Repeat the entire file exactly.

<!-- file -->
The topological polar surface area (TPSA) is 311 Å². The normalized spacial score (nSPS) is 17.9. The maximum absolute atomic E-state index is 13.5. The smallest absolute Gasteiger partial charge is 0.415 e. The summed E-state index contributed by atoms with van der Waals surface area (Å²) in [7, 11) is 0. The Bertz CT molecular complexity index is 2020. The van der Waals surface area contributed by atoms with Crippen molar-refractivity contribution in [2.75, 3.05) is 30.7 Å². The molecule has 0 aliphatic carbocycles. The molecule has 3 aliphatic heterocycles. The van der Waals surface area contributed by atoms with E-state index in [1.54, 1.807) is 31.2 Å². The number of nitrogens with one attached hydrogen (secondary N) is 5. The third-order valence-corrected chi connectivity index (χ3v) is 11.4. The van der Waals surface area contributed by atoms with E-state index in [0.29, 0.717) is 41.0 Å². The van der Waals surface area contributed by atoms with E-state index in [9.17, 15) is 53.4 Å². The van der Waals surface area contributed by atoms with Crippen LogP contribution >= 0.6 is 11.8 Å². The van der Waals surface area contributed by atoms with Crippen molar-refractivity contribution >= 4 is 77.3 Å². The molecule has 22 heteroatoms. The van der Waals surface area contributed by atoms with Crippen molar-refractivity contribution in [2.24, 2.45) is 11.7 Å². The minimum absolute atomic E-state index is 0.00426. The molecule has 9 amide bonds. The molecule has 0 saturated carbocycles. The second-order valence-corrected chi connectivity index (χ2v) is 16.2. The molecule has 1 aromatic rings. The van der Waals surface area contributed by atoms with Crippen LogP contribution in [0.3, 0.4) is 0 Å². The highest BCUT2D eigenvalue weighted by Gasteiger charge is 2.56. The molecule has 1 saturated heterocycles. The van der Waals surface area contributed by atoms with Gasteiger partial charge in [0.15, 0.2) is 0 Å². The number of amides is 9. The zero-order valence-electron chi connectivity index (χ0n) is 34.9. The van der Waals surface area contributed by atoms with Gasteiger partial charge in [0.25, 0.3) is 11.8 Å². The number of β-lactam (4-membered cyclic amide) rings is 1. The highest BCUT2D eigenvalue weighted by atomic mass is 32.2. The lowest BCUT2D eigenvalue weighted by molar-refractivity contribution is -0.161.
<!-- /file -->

The topological polar surface area (TPSA) is 311 Å². The normalized spacial score (nSPS) is 17.9. The maximum absolute atomic E-state index is 13.5. The smallest absolute Gasteiger partial charge is 0.415 e. The summed E-state index contributed by atoms with van der Waals surface area (Å²) in [7, 11) is 0. The Bertz CT molecular complexity index is 2020. The van der Waals surface area contributed by atoms with Crippen molar-refractivity contribution in [2.75, 3.05) is 30.7 Å². The molecule has 0 aliphatic carbocycles. The molecule has 3 aliphatic heterocycles. The van der Waals surface area contributed by atoms with E-state index in [1.54, 1.807) is 31.2 Å². The number of nitrogens with one attached hydrogen (secondary N) is 5. The third-order valence-corrected chi connectivity index (χ3v) is 11.4. The van der Waals surface area contributed by atoms with E-state index in [0.29, 0.717) is 41.0 Å². The van der Waals surface area contributed by atoms with E-state index in [9.17, 15) is 53.4 Å². The van der Waals surface area contributed by atoms with Crippen LogP contribution >= 0.6 is 11.8 Å². The van der Waals surface area contributed by atoms with Crippen molar-refractivity contribution >= 4 is 77.3 Å². The molecule has 22 heteroatoms. The van der Waals surface area contributed by atoms with Crippen molar-refractivity contribution in [2.24, 2.45) is 11.7 Å². The minimum absolute atomic E-state index is 0.00426. The molecule has 9 amide bonds. The molecule has 0 saturated carbocycles. The second-order valence-corrected chi connectivity index (χ2v) is 16.2. The molecule has 1 aromatic rings. The van der Waals surface area contributed by atoms with Crippen LogP contribution in [0.3, 0.4) is 0 Å². The highest BCUT2D eigenvalue weighted by Gasteiger charge is 2.56. The molecule has 1 saturated heterocycles. The van der Waals surface area contributed by atoms with Gasteiger partial charge in [0.15, 0.2) is 0 Å². The number of amides is 9. The zero-order valence-electron chi connectivity index (χ0n) is 34.9. The van der Waals surface area contributed by atoms with Gasteiger partial charge in [0.25, 0.3) is 11.8 Å². The number of β-lactam (4-membered cyclic amide) rings is 1. The highest BCUT2D eigenvalue weighted by atomic mass is 32.2. The lowest BCUT2D eigenvalue weighted by molar-refractivity contribution is -0.161.